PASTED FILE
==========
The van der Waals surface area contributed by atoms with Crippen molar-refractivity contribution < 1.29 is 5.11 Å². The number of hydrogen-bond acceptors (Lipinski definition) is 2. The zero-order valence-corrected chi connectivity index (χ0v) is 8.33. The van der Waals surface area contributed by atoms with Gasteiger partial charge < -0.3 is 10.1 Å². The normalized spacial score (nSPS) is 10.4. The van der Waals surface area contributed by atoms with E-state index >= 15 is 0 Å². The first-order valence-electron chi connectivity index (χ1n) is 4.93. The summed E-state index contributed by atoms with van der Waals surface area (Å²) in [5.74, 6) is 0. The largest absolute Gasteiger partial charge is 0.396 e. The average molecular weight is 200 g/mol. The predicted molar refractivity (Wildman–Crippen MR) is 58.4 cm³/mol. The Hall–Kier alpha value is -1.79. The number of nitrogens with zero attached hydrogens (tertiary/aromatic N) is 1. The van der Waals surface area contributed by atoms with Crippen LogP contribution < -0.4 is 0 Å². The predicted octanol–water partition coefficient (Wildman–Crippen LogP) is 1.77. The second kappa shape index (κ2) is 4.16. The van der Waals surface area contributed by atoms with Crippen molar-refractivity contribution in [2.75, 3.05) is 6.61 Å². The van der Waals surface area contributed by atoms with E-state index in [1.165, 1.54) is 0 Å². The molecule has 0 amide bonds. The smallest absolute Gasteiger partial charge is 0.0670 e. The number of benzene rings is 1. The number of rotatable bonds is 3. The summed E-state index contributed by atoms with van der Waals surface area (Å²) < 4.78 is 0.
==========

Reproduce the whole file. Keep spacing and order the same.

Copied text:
The van der Waals surface area contributed by atoms with Crippen molar-refractivity contribution < 1.29 is 5.11 Å². The number of hydrogen-bond acceptors (Lipinski definition) is 2. The zero-order valence-corrected chi connectivity index (χ0v) is 8.33. The van der Waals surface area contributed by atoms with Gasteiger partial charge < -0.3 is 10.1 Å². The normalized spacial score (nSPS) is 10.4. The van der Waals surface area contributed by atoms with E-state index >= 15 is 0 Å². The first-order valence-electron chi connectivity index (χ1n) is 4.93. The summed E-state index contributed by atoms with van der Waals surface area (Å²) in [5.74, 6) is 0. The largest absolute Gasteiger partial charge is 0.396 e. The average molecular weight is 200 g/mol. The predicted molar refractivity (Wildman–Crippen MR) is 58.4 cm³/mol. The Hall–Kier alpha value is -1.79. The number of nitrogens with zero attached hydrogens (tertiary/aromatic N) is 1. The van der Waals surface area contributed by atoms with Crippen LogP contribution < -0.4 is 0 Å². The predicted octanol–water partition coefficient (Wildman–Crippen LogP) is 1.77. The second kappa shape index (κ2) is 4.16. The van der Waals surface area contributed by atoms with Crippen molar-refractivity contribution in [2.75, 3.05) is 6.61 Å². The van der Waals surface area contributed by atoms with E-state index in [1.165, 1.54) is 0 Å². The molecule has 0 amide bonds. The smallest absolute Gasteiger partial charge is 0.0670 e. The number of benzene rings is 1. The number of rotatable bonds is 3. The summed E-state index contributed by atoms with van der Waals surface area (Å²) < 4.78 is 0.